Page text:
The Birds Committee organizes talks and workshops on topics of interest to birders. Sometimes we cover bird identification matters, other times bird biology or bird-related projects. The sessions do not follow a set schedule, but take place whenever we get one organized. Most have taken the form of indoor, evening talks led by local people with a particular expertise; they are normally held at the Fletcher Wildlife Garden on a week night. The group has also held several successful “Talk & Walks” on seasonally appropriate subjects (e.g., fall waterfowl) on weekend mornings.

Any club member with an interest in birds might find a bird study group session to be of interest. There is no cost to attend, and really nothing to join. Anyone interested in receiving notice of upcoming bird study group sessions should send a note saying so, together with their email address, to the  Bird Study Group at birdstudy[at] We will add you to the e-mail notification list.

People who are not OFNC members are welcome to attend, but we encourage them to become members.

Audubon Christmas Bird Count

Photograph of birders pointing to a bird during a CBC The Birds Committee organizes the Ottawa contribution to the annual Audubon Christmas Bird Count.

This North-America wide birding tradition started in 1900 and the OFNC has participated continuously since 1920. In recent years the OFNC partnered with the Club des ornithologues de l’Outaouais in this effort. The Ottawa-Gatineau Count usually takes place in mid-December and involves teams of volunteers who spend most of the day outdoors tallying species and numbers of birds within a 7.5 mile (12 km) radius of the Peace Tower. Other volunteers contribute by noting the birds that come to their backyard feeders on the day of the count.

There are a number of nearby counts that touch on the OFNC 50 km. study area.

New – Christmas Bird Counts in and Around Ottawa 2022

Christmas Bird Count season is approaching.!! The Ottawa-Gatineau Christmas Bird Count will be held December 18, 2022.  For counts nearby check out the calendar – Christmas Bird Count Calendar 2022-23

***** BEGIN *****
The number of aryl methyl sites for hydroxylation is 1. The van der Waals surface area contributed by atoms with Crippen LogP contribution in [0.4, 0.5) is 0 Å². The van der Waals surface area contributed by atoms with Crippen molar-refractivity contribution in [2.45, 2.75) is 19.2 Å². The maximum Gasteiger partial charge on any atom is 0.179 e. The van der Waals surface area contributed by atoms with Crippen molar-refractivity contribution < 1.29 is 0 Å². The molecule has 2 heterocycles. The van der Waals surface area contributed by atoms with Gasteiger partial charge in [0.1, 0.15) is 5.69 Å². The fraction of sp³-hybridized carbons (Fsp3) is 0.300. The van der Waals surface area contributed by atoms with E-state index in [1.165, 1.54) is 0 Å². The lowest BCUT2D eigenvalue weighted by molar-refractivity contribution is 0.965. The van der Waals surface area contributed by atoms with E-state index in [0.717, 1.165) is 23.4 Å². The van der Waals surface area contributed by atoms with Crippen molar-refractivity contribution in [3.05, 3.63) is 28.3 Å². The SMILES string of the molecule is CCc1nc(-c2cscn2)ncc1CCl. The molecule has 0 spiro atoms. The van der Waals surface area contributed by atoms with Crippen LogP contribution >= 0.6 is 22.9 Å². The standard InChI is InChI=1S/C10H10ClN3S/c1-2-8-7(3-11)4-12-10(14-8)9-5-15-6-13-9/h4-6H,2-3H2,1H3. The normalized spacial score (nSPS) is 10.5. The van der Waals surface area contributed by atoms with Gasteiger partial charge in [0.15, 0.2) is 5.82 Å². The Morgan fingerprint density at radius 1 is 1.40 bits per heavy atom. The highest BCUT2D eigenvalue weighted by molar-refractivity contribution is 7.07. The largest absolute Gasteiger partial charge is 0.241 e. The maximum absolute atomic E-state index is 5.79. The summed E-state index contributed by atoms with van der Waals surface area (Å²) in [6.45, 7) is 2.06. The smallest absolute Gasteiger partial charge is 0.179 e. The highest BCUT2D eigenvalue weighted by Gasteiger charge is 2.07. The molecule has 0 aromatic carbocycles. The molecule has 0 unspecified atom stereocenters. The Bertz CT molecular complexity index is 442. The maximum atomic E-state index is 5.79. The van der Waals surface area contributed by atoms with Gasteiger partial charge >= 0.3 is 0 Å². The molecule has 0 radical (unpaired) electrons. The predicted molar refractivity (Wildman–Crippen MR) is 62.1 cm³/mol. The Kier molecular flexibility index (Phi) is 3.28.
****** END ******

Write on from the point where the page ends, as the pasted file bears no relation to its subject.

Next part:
For other nearby counts on the Quebec side, please visit Bird Counts and Contacts of the COO


Ottawa-Gatineau Christmas Bird Count 2022

The 104th Ottawa-Gatineau CBC was held December 18, 2022. Temperatures ranged from minus 7.5 to minus 1.5 degrees Celsius, with variable skies throughout the day.

153 field observers plus 28 feeder watchers found 77 species and a record high 50,851 individual birds. Highlights included 3 Northern Shovelers (only the fifth record), a Harlequin Duck, 2 Horned Grebes and a Red-necked Grebe, the sixth record for American Coot, 3 Lesser Black-backed Gulls, a Red-bellied Woodpecker and 2 American Three-toed Woodpeckers.

A record high was set for Cooper’s Hawk (19). Record highs were tied for Merlin (7), Green-winged Teal (2), as well as for Northern Shoveler (3) Horned Grebe (2), American Coot (1), and Lesser Black-backed Gulls (3), Red-tailed Hawk (20) fell one short of a record high; on the other hand,  Rough-legged Hawk was completely absent; many of the Red-tails were in urban settings.

A record high was also established for American Crow (the most abundant species on the count) with a roost estimated at 30,000. Thanks to Aaron Hywarren, Jamie Spence, and Marcel Gahbauer for their efforts counting crows.

Numbers for lingering diving ducks (both scaup, Hooded Merganser) and gulls were above average due to the weather conditions leading up to the count; however, the numbers were down for our resident winter diving ducks, Common Goldeneye and Common Merganser.

Numbers for woodpeckers and White-breasted Nuthatch appeared to be on a down cycle from the record highs that corresponded to the invasion of the Emerald ash borer a few years ago. Brown Creeper and Golden-crowned Kinglet numbers were also very low. Most of the winter finches were present but in very low numbers, with the exception of a total of 103 Evening Grosbeaks that was well above the 10-year average of 18.

Peregrine Falcon, Snowy Owl, and Winter Wren were observed during the count week but not on the count day itself.